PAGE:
On being a software engineer / farmer

I recently started at a new job.  The existential crisis I experienced upon accepting this new position, although brief, was a bit enlightening for me regarding how I see myself and how societal stereotypes about career and class influence us all.

Going back in time a bit, I had a quite reasonable phase of career-change related insecurity at the start of my first apprenticeship on Bainbridge.  I wasn’t sure how I would be accepted into that farming community, coming to it as I did as a complete outsider from the completely different world of software development.  I worried that my car was too nice, I didn’t know the farming terminology, I wouldn’t know how to relate to the types of people I might meet.

It turned out that yes, my car was too nice.  🙂  But the other worries were groundless — the types of people I met at the farms on Bainbridge were without exception wonderful, caring, and completely accepting of who I was at that moment.  Who I was was a young person in transition into finding myself.  I wasn’t a farmer and I didn’t have to pretend to be one.  I was interested in learning about farming and that was perfectly fine.  This contrasted with how I had often felt about myself while working software – that I wasn’t truly an engineer at heart and I was kind of pretending to be one.

The next thing that happened was I got more comfortable being a farm worker, but I didn’t know if this was a real transition or just a temporary thing.  I remember going to the dentist sometime in the middle of the Bainbridge experience and having to fill out that sheet that asks you your occupation.  I didn’t know what to put.  And then I started thinking about how they might judge me depending on what I wrote.  If I put “computer programmer” versus “farm apprentice,” would they treat me a certain way?

All of a sudden I was noticing a class divide that I had never really given much thought to before.  A person’s occupation, and the various things that come along with that, are a huge influence in the person’s own life but also in how that person is viewed by strangers.  Insurance or lack thereof, personal appearance, and regularity/dependability of cashflow are some of the pieces that can become apparent to outsiders and can lead them to judge your intellegence, ability, importance, etc. without really knowing anything about you.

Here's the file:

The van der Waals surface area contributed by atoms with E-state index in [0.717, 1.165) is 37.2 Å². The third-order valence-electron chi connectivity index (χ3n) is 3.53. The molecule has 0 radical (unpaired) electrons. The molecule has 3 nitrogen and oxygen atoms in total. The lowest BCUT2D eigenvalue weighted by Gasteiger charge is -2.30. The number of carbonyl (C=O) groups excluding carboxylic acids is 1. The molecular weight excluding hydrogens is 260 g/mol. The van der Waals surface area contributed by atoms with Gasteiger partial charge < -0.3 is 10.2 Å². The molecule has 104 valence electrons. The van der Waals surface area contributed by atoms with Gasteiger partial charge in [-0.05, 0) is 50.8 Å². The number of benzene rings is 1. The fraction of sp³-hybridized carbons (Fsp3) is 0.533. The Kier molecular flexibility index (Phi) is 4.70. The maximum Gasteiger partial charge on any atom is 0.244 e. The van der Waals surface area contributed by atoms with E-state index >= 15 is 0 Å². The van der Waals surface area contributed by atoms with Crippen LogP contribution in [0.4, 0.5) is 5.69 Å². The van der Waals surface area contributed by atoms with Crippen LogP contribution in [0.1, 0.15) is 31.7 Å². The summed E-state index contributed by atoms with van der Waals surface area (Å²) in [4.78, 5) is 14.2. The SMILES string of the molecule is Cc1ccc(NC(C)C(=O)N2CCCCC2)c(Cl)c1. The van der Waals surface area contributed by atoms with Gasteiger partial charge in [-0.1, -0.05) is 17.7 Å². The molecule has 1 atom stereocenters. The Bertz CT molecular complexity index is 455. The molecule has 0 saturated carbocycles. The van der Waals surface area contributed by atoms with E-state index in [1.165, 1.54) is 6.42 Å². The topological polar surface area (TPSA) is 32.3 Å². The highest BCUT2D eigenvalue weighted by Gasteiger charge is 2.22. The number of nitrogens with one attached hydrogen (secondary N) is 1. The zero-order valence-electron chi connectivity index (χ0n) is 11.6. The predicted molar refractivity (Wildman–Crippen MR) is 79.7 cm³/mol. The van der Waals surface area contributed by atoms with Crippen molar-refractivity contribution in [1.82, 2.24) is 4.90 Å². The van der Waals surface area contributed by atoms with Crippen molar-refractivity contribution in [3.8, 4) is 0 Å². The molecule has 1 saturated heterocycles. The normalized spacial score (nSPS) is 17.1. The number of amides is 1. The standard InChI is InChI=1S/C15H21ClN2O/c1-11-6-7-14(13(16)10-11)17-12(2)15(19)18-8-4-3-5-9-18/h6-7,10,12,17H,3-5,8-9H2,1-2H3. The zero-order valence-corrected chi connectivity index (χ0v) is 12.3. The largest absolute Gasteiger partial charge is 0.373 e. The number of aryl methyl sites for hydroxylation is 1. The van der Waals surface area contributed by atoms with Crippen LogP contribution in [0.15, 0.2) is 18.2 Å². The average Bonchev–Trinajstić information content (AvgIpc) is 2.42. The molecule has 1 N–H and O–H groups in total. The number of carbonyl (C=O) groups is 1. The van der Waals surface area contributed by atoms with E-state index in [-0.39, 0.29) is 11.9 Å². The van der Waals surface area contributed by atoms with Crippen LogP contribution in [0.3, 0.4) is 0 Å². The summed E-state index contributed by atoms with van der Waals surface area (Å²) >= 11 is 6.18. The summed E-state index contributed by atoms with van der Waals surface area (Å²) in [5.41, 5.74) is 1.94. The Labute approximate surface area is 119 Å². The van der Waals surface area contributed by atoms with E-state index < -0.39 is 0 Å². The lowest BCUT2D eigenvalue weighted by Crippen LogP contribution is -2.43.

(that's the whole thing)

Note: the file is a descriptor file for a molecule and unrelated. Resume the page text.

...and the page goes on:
Take personal appearance.   I grew up in a quite middle of the road, middle-class family in the midwest, and I have never been a super sleek, manicured and groomed, professional type.  But I got pretty used to being able to blend right in at a nice restaurant, for instance.  As a farmer, (or carpenter, or auto mechanic), your work clothes can tell an outsider exactly what kind of labor you do for a living.  In one example, I go pick up my prescription at Costco in my grubby farm clothes after work.  I don’t have insurance to pay for the medicine, and as I get my cash out I imagine I feel the cashier perceiving me as poor – which I am, I guess.  I want to tell her, “you can’t tell by looking at me, but I’m actually capable of being way above you, you’re cashiering at Costco for crying out loud.”  But there I go, doing exactly what I don’t want her to do.  In my prior life, when software developer Becky went to pick up her prescription for a $10 copay with her insurance card, she didn’t think about these things because there was an intrinsic assumption that I was well off and the lady behind the pharmacy counter was some nameless person with no college education who ate McDonalds for every meal.  Obviously I didn’t think or care about the unconscious classism I was guilty of, until I felt myself on the other side of the equation.